%A Xin-hua
PENG (彭新华), Dieter SUTER,
%T Spin qubits for quantum simulations
%0 Journal Article
%D 2010
%J Front. Phys.
%J Frontiers of Physics
%@ 2095-0462
%R 10.1007/s11467-009-0067-x
%P 1-25
%V 5
%N 1
%U {https://journal.hep.com.cn/fop/EN/10.1007/s11467-009-0067-x
%8 2010-03-05
%X The investigation of quantum mechanical systems mostly concentrates on single elementary particles. If we combine such particles into a composite quantum system, the number of degrees of freedom of the combined system grows exponentially with the number of particles. This is a major difficulty when we try to describe the dynamics of such a system, since the computational resources required for this task also grow exponentially. In the context of quantum information processing, this difficulty becomes the main source of power: in some situations, information processors based in quantum mechanics can process information exponentially faster than classical systems. From the perspective of a physicist, one of the most interesting applications of this type of information processing is the simulation of quantum systems. We call a quantum information processor that simulates other quantum systems a quantum simulator.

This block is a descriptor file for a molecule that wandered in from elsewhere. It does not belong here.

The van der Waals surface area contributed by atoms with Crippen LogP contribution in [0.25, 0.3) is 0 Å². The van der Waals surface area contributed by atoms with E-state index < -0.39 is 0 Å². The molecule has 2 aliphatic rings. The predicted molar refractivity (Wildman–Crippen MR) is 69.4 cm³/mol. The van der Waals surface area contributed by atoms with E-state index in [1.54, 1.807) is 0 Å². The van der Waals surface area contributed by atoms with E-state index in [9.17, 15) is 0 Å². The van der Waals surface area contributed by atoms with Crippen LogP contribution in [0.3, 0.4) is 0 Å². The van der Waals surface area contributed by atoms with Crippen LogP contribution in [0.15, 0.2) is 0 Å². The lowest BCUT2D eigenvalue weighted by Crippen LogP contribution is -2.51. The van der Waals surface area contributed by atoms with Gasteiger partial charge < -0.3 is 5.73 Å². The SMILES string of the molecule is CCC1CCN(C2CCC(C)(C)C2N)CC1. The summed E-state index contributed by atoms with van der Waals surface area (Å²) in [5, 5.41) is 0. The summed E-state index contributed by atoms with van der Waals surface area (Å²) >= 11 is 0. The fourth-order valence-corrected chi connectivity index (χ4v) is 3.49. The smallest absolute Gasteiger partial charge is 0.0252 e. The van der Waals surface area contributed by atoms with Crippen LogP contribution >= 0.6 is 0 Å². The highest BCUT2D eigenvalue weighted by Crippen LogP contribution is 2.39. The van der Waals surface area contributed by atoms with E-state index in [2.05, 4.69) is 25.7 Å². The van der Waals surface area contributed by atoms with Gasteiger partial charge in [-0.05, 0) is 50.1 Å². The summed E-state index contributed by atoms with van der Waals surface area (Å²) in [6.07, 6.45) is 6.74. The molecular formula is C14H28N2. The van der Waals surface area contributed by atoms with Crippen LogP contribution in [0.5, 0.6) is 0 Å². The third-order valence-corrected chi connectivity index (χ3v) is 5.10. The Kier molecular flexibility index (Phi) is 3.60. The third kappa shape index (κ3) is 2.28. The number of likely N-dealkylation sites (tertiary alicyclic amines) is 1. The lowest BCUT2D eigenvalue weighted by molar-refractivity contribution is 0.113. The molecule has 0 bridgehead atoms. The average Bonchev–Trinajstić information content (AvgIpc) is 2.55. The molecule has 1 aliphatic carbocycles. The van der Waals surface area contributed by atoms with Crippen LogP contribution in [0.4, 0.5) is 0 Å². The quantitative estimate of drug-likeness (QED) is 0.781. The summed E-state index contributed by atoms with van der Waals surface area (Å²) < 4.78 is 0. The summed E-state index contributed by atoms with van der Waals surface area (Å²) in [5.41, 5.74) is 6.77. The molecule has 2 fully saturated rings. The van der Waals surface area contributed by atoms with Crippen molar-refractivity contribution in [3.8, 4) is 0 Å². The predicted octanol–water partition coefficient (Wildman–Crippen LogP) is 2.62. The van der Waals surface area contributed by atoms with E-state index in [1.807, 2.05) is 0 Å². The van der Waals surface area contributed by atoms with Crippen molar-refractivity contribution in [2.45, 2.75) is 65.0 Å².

This review discusses a specific type of quantum simulator, based on nuclear spin qubits, and using nuclear magnetic resonance for processing. We review the basics of quantum information processing by nuclear magnetic resonance (NMR) as well as the fundamentals of quantum simulation and describe some simple applications that can readily be realized by today’s quantum computers. In particular, we discuss the simulation of quantum phase transitions: the qualitative changes that the ground states of some quantum mechanical systems exhibit when some parameters in their Hamiltonians change through some critical points. As specific examples, we consider quantum phase transitions where the relevant ground states are entangled. Chains of spins coupled by Heisenberg interactions represent an ideal system for studying these effects: depending on the type and strength of interactions, the ground states can be product states or they can be maximally entangled states representing different types of entanglement.